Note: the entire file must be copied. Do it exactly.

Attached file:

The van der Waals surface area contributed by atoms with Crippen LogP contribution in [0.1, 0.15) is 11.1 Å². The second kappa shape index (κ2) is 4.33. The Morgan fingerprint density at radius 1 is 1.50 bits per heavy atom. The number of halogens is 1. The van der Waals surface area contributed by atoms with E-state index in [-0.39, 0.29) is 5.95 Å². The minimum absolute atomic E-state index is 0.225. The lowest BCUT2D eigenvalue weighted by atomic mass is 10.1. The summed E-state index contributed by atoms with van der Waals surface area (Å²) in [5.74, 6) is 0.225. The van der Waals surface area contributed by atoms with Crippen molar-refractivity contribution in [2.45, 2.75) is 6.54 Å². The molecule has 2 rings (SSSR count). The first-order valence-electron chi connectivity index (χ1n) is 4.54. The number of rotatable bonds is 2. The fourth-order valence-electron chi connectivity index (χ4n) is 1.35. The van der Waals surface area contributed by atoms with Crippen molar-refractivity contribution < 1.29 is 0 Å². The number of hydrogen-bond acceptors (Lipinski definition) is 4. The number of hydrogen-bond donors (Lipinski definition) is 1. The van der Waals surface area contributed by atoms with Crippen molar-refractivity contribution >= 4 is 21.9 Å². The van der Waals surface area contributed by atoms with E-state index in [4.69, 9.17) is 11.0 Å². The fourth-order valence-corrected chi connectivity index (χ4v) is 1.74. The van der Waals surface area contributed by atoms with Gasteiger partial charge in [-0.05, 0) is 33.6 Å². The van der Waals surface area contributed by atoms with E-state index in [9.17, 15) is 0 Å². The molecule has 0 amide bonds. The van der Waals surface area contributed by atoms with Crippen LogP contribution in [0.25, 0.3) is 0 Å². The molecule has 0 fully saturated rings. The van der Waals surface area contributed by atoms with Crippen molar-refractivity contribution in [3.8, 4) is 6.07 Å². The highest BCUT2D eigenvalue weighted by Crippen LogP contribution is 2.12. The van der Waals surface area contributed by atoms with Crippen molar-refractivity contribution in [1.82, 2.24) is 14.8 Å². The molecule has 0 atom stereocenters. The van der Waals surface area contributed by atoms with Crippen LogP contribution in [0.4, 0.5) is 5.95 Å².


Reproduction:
The van der Waals surface area contributed by atoms with Crippen LogP contribution in [0.1, 0.15) is 11.1 Å². The second kappa shape index (κ2) is 4.33. The Morgan fingerprint density at radius 1 is 1.50 bits per heavy atom. The number of halogens is 1. The van der Waals surface area contributed by atoms with E-state index in [-0.39, 0.29) is 5.95 Å². The minimum absolute atomic E-state index is 0.225. The lowest BCUT2D eigenvalue weighted by atomic mass is 10.1. The summed E-state index contributed by atoms with van der Waals surface area (Å²) in [5.74, 6) is 0.225. The van der Waals surface area contributed by atoms with Crippen molar-refractivity contribution in [2.45, 2.75) is 6.54 Å². The molecule has 2 rings (SSSR count). The first-order valence-electron chi connectivity index (χ1n) is 4.54. The number of rotatable bonds is 2. The fourth-order valence-electron chi connectivity index (χ4n) is 1.35. The van der Waals surface area contributed by atoms with Crippen molar-refractivity contribution < 1.29 is 0 Å². The number of hydrogen-bond acceptors (Lipinski definition) is 4. The number of hydrogen-bond donors (Lipinski definition) is 1. The van der Waals surface area contributed by atoms with Crippen molar-refractivity contribution >= 4 is 21.9 Å². The van der Waals surface area contributed by atoms with E-state index in [4.69, 9.17) is 11.0 Å². The fourth-order valence-corrected chi connectivity index (χ4v) is 1.74. The van der Waals surface area contributed by atoms with Gasteiger partial charge in [-0.05, 0) is 33.6 Å². The van der Waals surface area contributed by atoms with E-state index in [9.17, 15) is 0 Å². The molecule has 0 amide bonds. The van der Waals surface area contributed by atoms with Crippen LogP contribution in [0.25, 0.3) is 0 Å². The molecule has 0 fully saturated rings. The van der Waals surface area contributed by atoms with Crippen molar-refractivity contribution in [3.8, 4) is 6.07 Å². The highest BCUT2D eigenvalue weighted by Crippen LogP contribution is 2.12. The van der Waals surface area contributed by atoms with Crippen molar-refractivity contribution in [1.82, 2.24) is 14.8 Å². The molecule has 0 atom stereocenters. The van der Waals surface area contributed by atoms with Crippen LogP contribution in [0.4, 0.5) is 5.95 Å².